Bush Is Right on Nuclear India
Recognizing the country's status—with nukes and otherwise—sensible diplomacy
By Jason Farago,  Newser Staff
Posted Sep 23, 2008 10:00 AM CDT
Nations that supply nuclear material and technology approved a landmark US plan to engage in atomic trade with India, a deal that reverses more than three decades of American policy.    (AP Photo/Gurinder Osan)
camera-icon View 4 more images

(Newser) – President Bush has taken a lot of heat for the nuclear deal he’ll celebrate during this week’s visit by Indian PM Manmohan Singh, but it’s a wise move, Gideon Rachman writes in the Financial Times. “India is going to be one of the great powers of the 21st century,” he writes, so it’s time for the West “to move beyond a futile effort to sanction the country into renouncing the bomb.”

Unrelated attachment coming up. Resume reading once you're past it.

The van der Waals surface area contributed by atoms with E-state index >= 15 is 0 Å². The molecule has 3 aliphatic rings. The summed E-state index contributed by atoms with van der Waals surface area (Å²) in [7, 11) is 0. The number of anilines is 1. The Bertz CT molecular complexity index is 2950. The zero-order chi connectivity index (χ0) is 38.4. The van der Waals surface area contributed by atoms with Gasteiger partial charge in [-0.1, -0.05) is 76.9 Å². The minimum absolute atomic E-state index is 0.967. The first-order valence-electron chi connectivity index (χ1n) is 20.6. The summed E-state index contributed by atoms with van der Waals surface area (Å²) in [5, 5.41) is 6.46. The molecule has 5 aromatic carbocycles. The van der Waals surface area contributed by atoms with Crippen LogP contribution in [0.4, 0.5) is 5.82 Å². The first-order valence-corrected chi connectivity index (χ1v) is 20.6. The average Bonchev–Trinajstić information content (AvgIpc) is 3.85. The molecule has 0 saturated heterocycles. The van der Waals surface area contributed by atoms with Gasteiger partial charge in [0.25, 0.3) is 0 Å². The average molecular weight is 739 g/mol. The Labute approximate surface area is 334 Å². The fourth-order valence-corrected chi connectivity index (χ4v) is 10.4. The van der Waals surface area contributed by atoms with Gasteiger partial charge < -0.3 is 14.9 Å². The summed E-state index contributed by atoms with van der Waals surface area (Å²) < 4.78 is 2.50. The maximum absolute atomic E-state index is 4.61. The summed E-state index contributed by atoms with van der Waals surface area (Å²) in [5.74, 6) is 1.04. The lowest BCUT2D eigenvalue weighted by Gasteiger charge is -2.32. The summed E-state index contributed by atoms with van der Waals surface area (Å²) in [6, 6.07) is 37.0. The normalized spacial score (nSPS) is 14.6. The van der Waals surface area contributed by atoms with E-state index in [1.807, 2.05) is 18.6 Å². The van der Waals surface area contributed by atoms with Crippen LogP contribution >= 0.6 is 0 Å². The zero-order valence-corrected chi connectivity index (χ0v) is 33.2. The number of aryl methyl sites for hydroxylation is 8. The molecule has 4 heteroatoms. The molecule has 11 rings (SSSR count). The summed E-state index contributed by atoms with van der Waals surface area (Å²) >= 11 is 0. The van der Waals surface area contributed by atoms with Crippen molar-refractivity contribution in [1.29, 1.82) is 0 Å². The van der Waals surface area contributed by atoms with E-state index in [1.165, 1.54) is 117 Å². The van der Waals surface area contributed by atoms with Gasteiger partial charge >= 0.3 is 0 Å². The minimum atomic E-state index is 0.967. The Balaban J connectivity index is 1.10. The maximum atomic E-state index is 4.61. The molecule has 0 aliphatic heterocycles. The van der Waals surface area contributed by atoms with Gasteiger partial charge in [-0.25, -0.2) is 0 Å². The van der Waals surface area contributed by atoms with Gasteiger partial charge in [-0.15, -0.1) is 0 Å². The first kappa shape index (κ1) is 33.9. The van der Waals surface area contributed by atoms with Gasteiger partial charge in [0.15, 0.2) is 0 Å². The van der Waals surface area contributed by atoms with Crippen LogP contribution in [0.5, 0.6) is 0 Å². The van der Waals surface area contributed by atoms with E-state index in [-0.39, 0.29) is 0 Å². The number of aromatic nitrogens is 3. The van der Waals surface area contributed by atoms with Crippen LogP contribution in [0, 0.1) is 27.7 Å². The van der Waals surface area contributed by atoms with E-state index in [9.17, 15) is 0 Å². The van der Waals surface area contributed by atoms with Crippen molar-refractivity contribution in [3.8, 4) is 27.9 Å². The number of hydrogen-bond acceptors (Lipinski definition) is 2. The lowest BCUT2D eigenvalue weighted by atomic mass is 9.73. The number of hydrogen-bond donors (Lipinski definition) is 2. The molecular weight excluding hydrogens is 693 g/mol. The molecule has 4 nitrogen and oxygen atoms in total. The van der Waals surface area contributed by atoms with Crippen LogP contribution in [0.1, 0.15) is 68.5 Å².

By welcoming India, a secular democracy, to the nuclear family, Bush is also striking a blow for the rule of law. “India already has nuclear weapons and nothing short of a global disarmament treaty is likely to change that fact,” Rachman writes. “Iran does not yet have the bomb, and it is important to try to prevent it from reaching that point.”